Like, a singer, group or a band,music can be changed to better represent the performer’s style. The the same goes with me. My artworks are never an exact show of any of the music, but more so my personnel interpretation of the music.That is what separates  my artworks from the mundane representation of notation you see in any sheet music.But because I keep that flow of the music my abstraction makes each work unique to the music it represents. That cannot be said about most musical art. Still the question remains should I loosen up my structure.  Maybe, not so much in the Style of Take Five 2006 or Take Five 2014, but somewhere else, between this and that, and yes and no. I wonder?

Scott Von Holzen

S_V_H Take Five image3


Take Five painting looks different physically from the last image, because I had to make big changes.  When I first mapped out this painting, I stopped at a low note, that I thought would work. That was back in December, and only a couple of days ago did  I realized an error.   I used the original mapping of this music to build the artwork.  I only discovered the mistake after I had already posted a second image of this work. The error was  that the music had come up longer than my artwork.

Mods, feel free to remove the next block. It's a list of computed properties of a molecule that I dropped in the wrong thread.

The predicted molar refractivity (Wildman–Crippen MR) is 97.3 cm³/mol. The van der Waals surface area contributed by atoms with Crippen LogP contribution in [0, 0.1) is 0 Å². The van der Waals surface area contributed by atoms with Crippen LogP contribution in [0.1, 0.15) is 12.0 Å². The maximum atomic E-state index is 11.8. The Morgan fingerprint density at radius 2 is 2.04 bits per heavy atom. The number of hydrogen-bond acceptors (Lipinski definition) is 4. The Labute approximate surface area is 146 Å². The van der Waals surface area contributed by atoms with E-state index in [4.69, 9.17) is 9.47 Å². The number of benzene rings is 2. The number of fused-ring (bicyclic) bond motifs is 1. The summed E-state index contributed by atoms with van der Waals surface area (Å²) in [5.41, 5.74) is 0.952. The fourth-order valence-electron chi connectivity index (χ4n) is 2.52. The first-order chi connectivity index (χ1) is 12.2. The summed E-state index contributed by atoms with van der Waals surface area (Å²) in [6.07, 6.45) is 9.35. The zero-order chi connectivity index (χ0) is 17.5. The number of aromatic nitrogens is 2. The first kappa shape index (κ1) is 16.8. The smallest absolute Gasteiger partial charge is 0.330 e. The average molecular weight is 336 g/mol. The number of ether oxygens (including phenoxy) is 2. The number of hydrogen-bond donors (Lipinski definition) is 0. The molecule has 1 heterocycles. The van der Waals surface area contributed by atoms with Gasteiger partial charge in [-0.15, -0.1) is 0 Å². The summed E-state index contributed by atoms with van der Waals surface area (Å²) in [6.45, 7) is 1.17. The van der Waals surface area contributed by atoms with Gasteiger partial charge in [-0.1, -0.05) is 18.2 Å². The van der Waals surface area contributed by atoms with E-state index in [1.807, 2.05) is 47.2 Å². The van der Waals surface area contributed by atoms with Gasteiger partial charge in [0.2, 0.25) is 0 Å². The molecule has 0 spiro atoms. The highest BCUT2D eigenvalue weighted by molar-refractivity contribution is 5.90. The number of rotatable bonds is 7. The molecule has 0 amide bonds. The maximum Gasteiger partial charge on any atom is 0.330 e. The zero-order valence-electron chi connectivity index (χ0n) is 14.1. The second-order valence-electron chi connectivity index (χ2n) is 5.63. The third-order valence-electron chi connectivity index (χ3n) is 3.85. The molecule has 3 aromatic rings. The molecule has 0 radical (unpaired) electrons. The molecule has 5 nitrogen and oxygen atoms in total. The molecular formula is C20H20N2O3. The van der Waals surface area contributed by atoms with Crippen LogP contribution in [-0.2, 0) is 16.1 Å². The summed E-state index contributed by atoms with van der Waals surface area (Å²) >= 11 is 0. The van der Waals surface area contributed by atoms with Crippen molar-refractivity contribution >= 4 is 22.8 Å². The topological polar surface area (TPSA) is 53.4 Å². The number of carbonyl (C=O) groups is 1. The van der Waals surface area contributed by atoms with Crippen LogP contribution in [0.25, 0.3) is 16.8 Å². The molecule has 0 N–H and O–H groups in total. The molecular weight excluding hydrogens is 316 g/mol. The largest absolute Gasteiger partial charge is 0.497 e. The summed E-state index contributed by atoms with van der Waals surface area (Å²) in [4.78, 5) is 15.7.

When I re-check my work I saw that I stop the painting short, and had left out the end of the musical phrase that I wanted to portray.  I had to add more which meant I had to draw it over.  I made my music smaller but that was not enough. Finally, I had to add three 5 inch by 5 inches canvases to place all the music.  Even though I had to completely rearrange the music it still work with the canvases.  Now with image three, I feel better for it is displaying the complete phrase of Take Five, that I wanted to depict.  The challenge to make the existing artwork work with the new music,  was an interesting problem that I solved, and it certainly added interest to this painting.

Next up, I am taking a break from Take Five to work on a commissioned project for the University of NorthEastern Missouri. The canvas is all together, so I expect some paint to go down tonight.

Scott Von Holzen

S_V_H Take Five image2